After four years in America summed up astutely by journalist Adam Serwer's book title – "The Cruelty Is the Point" – this manifestation of Michael Myers feels quite fitting for the time of its release. "Halloween Kills" does not gleefully delight in the sight of blood and gore. The cleverness of the kills is always the first entry point into the film, but the way Green lingers on the absolute barbarism of Michael Myers undercuts the audience deriving any kind of cheap thrill at the expense of human life. The threats facing the world from any number of sources feel relentless, and so should the release valve of genre filmmaking.

There are some indications that Green and his co-writers view Michael as a literalization of evil's vicious circle. By some characters' postulation, he's driven even further into his depravity by the unempathetic treatment he receives by supposedly good people. It's an intriguing evolution of the character's psychology, albeit one somewhat flimsily substantiated here. Perhaps with more runway, this trilogy can complete the thought.

Where "Halloween Kills" stumbles is when it gets heavy-handed in setting up the forthcoming sequel "Halloween Ends." After a strong first two acts, Green slips back into some pratfalls of cinematic universes — namely, using the valuable real estate of one film to establish the next. The third act is prone to heavy-handed monologuing and callbacks in a way that most of the film manages to avoid.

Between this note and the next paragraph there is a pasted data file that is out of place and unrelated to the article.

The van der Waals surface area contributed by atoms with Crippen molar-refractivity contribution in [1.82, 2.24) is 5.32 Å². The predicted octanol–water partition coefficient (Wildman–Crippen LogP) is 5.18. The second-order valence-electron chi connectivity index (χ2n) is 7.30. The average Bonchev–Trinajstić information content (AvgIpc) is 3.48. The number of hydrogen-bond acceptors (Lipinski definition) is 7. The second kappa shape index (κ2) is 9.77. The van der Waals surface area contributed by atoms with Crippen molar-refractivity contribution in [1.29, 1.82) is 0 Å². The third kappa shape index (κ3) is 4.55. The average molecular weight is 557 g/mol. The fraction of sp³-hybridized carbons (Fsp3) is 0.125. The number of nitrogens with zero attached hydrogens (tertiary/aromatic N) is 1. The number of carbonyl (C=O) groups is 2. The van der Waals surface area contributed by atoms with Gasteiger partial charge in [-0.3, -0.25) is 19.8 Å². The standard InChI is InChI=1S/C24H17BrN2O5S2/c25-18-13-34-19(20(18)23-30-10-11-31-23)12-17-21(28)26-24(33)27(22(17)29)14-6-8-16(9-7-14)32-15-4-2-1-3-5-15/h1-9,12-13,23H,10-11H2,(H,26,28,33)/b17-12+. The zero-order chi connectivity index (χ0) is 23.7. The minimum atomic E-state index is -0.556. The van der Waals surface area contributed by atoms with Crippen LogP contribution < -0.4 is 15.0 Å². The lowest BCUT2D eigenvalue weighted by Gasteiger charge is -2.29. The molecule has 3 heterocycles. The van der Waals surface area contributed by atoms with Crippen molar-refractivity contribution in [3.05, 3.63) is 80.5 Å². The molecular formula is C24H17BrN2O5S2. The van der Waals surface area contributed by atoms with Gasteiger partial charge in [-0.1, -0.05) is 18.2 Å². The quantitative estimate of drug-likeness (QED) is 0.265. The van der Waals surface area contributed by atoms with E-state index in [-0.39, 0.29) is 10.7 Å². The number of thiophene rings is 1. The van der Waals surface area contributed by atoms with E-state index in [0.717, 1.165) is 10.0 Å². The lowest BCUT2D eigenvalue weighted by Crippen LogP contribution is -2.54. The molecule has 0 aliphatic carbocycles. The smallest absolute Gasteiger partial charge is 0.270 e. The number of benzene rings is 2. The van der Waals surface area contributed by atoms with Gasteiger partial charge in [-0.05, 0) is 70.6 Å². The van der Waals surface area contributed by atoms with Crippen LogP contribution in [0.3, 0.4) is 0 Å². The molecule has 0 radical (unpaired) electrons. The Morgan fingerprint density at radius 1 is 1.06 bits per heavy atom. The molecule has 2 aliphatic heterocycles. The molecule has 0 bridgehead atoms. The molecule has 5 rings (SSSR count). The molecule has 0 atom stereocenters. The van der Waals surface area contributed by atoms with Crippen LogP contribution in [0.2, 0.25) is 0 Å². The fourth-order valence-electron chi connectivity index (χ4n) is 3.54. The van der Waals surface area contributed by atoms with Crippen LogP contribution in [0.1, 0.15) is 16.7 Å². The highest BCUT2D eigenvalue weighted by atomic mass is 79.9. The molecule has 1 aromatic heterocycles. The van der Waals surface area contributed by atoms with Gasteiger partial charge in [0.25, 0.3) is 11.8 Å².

While it's a bit frustrating to see an exciting departure dip back into conventional form, there's at least some comfort in knowing that Green has ambitions to mine rich thematic territory. As Laurie telegraphs toward the film's close, the struggle is no longer in determining who is at fault for Michael's actions. It's in taking responsibility for keeping his savagery in check — as well as the intergenerational damage his murder sprees cause to Laurie's daughter Karen (Judy Greer) and granddaughter Allyson (Andi Matichak).

There's good reason to be excited for how Green will bring this all to a head in his grand finale. "Halloween Kills" manages to put a playful but petrifying spin on mythology without resorting to cheap self-referentiality. He sees the series as material to interrogate, not merely venerate. If this film is any indication, there's still plenty of untouched areas for examination.